8. Remember to take some deep slow breaths during the day. When we are over tired our sympathetic nervous system kicks in to help us rise to the challenge, releasing cortisol and adrenaline to keep us ‘alert’ (or just awake). This is an adaptive and helpful things but it is taxing on our bodies and can lead to burnout. It can also lead to poor sleep / in ability to nap because we are wired and not in a state conductive to proper sleep. Deep slow breaths help to bring in some more parasympathetic activity and creates more space for relaxation and proper rest. It also helps to keep you calm because tiredness really lessens our ability to regulate our emotions.

  9. Supplements that I have found helpful are herbal adaptogens (ginseng, ashwaganda, bacopa, rhodiola) and relaxants (verbena, valerian, chamomile, passionflower, lime blossom, skullcap). Adaptogens help to boost stamina and reduce the negative effects of stress on our bodies and minds. They also support mood and hormone regulation, too. Relaxants do what they say on the tin, which is really valuable with sleep deprivation because they work on the parasympathetic nervous system to help counter the effects of excess stress hormones.* Breastfeeding also helps in this way too because of the oxytocin it releases...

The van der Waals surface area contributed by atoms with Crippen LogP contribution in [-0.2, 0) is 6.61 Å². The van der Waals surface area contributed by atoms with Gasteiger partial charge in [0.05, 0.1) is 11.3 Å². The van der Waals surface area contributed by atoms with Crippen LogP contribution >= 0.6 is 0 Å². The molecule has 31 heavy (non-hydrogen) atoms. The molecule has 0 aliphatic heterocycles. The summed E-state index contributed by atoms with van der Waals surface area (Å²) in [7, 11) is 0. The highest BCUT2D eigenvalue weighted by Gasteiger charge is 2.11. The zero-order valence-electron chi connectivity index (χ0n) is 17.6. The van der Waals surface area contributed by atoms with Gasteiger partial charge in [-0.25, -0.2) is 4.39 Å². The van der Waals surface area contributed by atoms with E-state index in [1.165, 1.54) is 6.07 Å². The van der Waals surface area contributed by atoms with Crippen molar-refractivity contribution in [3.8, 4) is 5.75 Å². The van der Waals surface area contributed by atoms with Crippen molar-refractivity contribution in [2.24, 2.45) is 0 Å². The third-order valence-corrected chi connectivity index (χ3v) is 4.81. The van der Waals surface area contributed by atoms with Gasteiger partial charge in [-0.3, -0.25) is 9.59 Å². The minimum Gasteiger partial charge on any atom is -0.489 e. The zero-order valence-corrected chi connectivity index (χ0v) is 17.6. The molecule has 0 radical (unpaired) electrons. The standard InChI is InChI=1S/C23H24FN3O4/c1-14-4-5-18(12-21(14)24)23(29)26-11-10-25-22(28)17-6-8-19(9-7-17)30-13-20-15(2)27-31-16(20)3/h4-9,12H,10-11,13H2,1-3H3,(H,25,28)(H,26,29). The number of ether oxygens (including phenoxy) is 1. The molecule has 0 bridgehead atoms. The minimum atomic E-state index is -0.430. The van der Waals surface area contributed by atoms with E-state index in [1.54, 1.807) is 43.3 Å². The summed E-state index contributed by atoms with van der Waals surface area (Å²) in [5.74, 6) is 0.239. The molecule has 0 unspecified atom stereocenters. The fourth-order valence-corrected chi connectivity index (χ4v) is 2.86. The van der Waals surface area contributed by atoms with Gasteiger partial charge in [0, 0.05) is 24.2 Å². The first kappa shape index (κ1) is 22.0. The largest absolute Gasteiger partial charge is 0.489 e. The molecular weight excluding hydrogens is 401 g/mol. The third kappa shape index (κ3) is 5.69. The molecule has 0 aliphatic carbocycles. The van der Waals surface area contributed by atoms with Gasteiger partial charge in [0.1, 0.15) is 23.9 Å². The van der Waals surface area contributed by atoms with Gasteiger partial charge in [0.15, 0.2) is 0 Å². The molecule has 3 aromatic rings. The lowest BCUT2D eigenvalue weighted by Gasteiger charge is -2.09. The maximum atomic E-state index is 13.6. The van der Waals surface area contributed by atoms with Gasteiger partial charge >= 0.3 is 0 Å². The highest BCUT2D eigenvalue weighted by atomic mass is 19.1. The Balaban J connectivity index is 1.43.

10. so does LOVE! Bonding with your baby and spending time playing, being cheeky and generally having fun will do wonders to help cope with sleep deprivation. It’s likely the evolutionary reason why women seem to have superpowers when they become mothers and are able to be tired but still kick ass (even if in a really sleepy, i’m-still-in-my-nighty kind of way). But really, getting all that oxytocin dancing through your veins has a big impact on mood and energy levels.

I hope some of the above might be been helpful.

Over and out.

With love,

One Tired but Badass Mother

P.S You’re amazing.